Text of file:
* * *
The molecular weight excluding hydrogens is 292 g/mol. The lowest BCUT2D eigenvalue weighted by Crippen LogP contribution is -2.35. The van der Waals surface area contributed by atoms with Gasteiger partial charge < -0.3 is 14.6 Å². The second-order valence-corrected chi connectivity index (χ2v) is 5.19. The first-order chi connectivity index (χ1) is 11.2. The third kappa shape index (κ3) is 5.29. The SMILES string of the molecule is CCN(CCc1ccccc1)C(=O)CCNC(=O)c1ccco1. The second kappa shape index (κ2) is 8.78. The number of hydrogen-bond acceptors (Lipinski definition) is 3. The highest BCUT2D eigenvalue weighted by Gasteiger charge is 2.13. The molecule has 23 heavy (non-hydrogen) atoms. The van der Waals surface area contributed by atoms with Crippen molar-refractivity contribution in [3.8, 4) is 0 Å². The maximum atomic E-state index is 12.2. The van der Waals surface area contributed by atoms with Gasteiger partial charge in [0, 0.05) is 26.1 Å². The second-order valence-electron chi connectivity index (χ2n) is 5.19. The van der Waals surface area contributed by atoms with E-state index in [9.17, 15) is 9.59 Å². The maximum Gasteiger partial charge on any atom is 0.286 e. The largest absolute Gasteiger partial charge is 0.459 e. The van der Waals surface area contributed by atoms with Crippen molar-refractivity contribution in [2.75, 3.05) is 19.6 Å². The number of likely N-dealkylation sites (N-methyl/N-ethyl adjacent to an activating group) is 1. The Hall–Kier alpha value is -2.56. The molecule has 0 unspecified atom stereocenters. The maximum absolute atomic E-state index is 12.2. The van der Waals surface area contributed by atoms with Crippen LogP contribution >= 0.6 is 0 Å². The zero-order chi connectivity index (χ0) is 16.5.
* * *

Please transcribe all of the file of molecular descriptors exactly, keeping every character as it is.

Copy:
The molecular weight excluding hydrogens is 292 g/mol. The lowest BCUT2D eigenvalue weighted by Crippen LogP contribution is -2.35. The van der Waals surface area contributed by atoms with Gasteiger partial charge < -0.3 is 14.6 Å². The second-order valence-corrected chi connectivity index (χ2v) is 5.19. The first-order chi connectivity index (χ1) is 11.2. The third kappa shape index (κ3) is 5.29. The SMILES string of the molecule is CCN(CCc1ccccc1)C(=O)CCNC(=O)c1ccco1. The second kappa shape index (κ2) is 8.78. The number of hydrogen-bond acceptors (Lipinski definition) is 3. The highest BCUT2D eigenvalue weighted by Gasteiger charge is 2.13. The molecule has 23 heavy (non-hydrogen) atoms. The van der Waals surface area contributed by atoms with Crippen molar-refractivity contribution in [3.8, 4) is 0 Å². The maximum atomic E-state index is 12.2. The van der Waals surface area contributed by atoms with Gasteiger partial charge in [0, 0.05) is 26.1 Å². The second-order valence-electron chi connectivity index (χ2n) is 5.19. The van der Waals surface area contributed by atoms with E-state index in [9.17, 15) is 9.59 Å². The maximum Gasteiger partial charge on any atom is 0.286 e. The largest absolute Gasteiger partial charge is 0.459 e. The van der Waals surface area contributed by atoms with Crippen molar-refractivity contribution in [2.75, 3.05) is 19.6 Å². The number of likely N-dealkylation sites (N-methyl/N-ethyl adjacent to an activating group) is 1. The Hall–Kier alpha value is -2.56. The molecule has 0 unspecified atom stereocenters. The maximum absolute atomic E-state index is 12.2. The van der Waals surface area contributed by atoms with Crippen LogP contribution >= 0.6 is 0 Å². The zero-order chi connectivity index (χ0) is 16.5.